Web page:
"Now, I called you in here because I didn't want you spreading what I'm going to tell you to everyone. The administration is setting up a team to move one of the larger asteroids into orbit so that it can be easily harvested. This team will consist of crews R-33 and B-66, who've already been briefed, a representative from the spacing union, and three representatives from the Science Corporation, who are currently resting in the colony. They got here last spin. Two of them are Dusters, so you'll want to be prepared to deal with that."
"Great." muttered Cooper, "Dusters."
"Just don't let them hear you saying that." Siley took a disk from his desk and handed it to Rhasind. "The specifics of your briefing is here. You'll be meeting with the rest of the team next spin. Try not to be more than 15 minutes late."


 Post subject:
PostPosted: Mon Sep 27, 2004 12:53 am 

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PostPosted: Mon Sep 27, 2004 9:52 pm 

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PostPosted: Sat Nov 20, 2004 9:29 pm 

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PostPosted: Sun Nov 21, 2004 2:42 am 

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PostPosted: Thu Feb 03, 2005 2:58 pm 

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PostPosted: Sun Feb 06, 2005 6:08 pm 

A titanium shutter opened, revealing a view of open space. The many stars still showed a noticeable tinge of blue.

"What's our speed?" It was a commanding voice, with a slight accent.

"We've just broken under one hundred-thousand kilometers per second," came the reply.

"Ah, good. How long until arrival?"

"At present rate of deceleration, about eight hours." The shutter clicked back into place.

"Good. Send someone into power control and have them start exercising the circuits. I want all systems at capacity by the time we arrive."

"Yes, sir. This will add an additional twenty minutes to our travel time."


The voices were accompanied by a roar, the kind of distant, constant roar that's easy to forget you're hearing until it stops. But outside, in space, there was no way to hear it, and no one to hear.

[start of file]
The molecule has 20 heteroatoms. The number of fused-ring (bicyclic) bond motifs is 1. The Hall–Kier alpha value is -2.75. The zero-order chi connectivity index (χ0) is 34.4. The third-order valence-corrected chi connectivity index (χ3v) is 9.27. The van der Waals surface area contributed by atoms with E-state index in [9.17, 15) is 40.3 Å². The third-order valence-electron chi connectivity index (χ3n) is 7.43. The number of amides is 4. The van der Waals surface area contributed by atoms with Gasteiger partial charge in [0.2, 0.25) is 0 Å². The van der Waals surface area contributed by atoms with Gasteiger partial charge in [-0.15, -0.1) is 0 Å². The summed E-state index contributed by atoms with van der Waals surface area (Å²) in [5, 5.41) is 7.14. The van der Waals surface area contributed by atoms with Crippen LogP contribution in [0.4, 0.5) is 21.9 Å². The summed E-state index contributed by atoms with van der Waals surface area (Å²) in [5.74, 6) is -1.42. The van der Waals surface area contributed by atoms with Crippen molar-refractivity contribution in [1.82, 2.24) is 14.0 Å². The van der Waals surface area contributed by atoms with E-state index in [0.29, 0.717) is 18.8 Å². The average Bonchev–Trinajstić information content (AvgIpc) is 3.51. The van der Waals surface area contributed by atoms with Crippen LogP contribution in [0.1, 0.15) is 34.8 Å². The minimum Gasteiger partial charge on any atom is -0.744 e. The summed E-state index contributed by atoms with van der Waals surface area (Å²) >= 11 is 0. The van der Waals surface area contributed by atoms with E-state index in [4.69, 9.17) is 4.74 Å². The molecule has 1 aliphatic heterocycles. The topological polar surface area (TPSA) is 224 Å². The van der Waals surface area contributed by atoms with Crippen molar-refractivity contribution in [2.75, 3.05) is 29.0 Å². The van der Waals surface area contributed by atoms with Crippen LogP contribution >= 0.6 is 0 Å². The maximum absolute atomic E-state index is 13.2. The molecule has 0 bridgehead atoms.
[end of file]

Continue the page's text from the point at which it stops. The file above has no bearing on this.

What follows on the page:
The door slid open, and mining crew I-22 entered the conference chamber. The delegates already inside looked up.

Rock-Siley frowned. "You're ten minutes late."

"We know," Rhasind said, his gaze sweeping over the occupants of the conference room. The large round table looked empty even with 13 people sitting around it in clumps. It was easy to tell who each set of people were from their appearance and how far they were sitting from each other.
Rock-Siley, standing alone on the far side of the table, glared at the team as if to say, "I told you 15 minutes." What he said out loud was, "I was wondering if you'd come at all."

"No matter," said a subdued, droning voice from the far corner of the table, "We are aware of the Starsider tendency to hold little store for punctuality, so fortunately we hadn't really begun the meeting yet." The man who'd spoken, a Duster, was one of two drably-dressed men with perpetually bored faces; the pair had the most space around them in the room. Like their planet, the Dusters had a grey and dull appearance, and personalities to match.

The scientist next to them, a Dirtsider, seemed used to their companionship, if not comfortable with it, while the Starsider from the spacing union was clearly uneasy being so close to them. Rhasind looked over the Dusters, trying not to let his disdain show, then sat with his partners at the table, next to the other two teams. "In that case," he said, "let's get started now."

The Duster who'd spoken nodded, and his partner stood up, moving to a screen on the wall that lit up in response to a remote control in his hand.
*click*"As you can see from this illustrated cross-section," he began in a voice indistinguishable from his partner's, "the new ship design utilizes a heavy back end designed to be filled with heavy materials. We want most of the filling to be removable so that space can be used for cargo if needed, which means that getting the materials shaped and in place will be most of the work."

*click* "This is the new drive device, recently developed by our corporation. It warps gravitational fields, allowing us to take the force exerted on the ship by celestial bodies, and vector it in a specific direction. In other words, we can use gravity as a propulsion mechanism, needing to power only the gravitation device and controlling computers. But that means that the weight of the ship itself must be significant, in order to achieve decent velocities. The current ship design, depending on the exact materials loaded into it, will be able to make the quarter-light-year-trip between the Starside colonies and Dusty planet in roughly half the time of current ships. The prototype being built right now will carry out just that purpose, until more ships are contracted, and-"

The sound of snoring, increasing steadily, caught the man's attention. He turned aournd.